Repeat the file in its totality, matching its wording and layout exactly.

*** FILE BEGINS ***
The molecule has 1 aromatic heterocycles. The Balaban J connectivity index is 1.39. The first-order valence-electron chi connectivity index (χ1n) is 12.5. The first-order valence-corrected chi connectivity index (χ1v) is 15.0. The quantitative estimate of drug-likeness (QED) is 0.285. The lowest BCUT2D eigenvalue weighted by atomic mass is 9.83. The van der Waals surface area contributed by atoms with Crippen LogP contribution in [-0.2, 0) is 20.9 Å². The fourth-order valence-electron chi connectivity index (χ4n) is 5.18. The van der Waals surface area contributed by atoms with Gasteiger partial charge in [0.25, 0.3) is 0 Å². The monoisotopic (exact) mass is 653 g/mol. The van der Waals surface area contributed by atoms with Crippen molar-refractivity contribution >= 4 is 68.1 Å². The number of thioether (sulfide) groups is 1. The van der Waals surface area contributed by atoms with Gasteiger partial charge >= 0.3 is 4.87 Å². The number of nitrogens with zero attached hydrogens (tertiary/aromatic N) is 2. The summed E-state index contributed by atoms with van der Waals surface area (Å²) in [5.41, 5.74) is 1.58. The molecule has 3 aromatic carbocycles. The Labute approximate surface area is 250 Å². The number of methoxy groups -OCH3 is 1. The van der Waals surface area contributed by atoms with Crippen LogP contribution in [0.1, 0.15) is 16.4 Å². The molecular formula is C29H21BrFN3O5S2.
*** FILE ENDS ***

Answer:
The molecule has 1 aromatic heterocycles. The Balaban J connectivity index is 1.39. The first-order valence-electron chi connectivity index (χ1n) is 12.5. The first-order valence-corrected chi connectivity index (χ1v) is 15.0. The quantitative estimate of drug-likeness (QED) is 0.285. The lowest BCUT2D eigenvalue weighted by atomic mass is 9.83. The van der Waals surface area contributed by atoms with Crippen LogP contribution in [-0.2, 0) is 20.9 Å². The fourth-order valence-electron chi connectivity index (χ4n) is 5.18. The van der Waals surface area contributed by atoms with Gasteiger partial charge in [0.25, 0.3) is 0 Å². The monoisotopic (exact) mass is 653 g/mol. The van der Waals surface area contributed by atoms with Crippen molar-refractivity contribution >= 4 is 68.1 Å². The number of thioether (sulfide) groups is 1. The van der Waals surface area contributed by atoms with Gasteiger partial charge >= 0.3 is 4.87 Å². The number of nitrogens with zero attached hydrogens (tertiary/aromatic N) is 2. The summed E-state index contributed by atoms with van der Waals surface area (Å²) in [5.41, 5.74) is 1.58. The molecule has 3 aromatic carbocycles. The Labute approximate surface area is 250 Å². The number of methoxy groups -OCH3 is 1. The van der Waals surface area contributed by atoms with Crippen LogP contribution in [0.1, 0.15) is 16.4 Å². The molecular formula is C29H21BrFN3O5S2.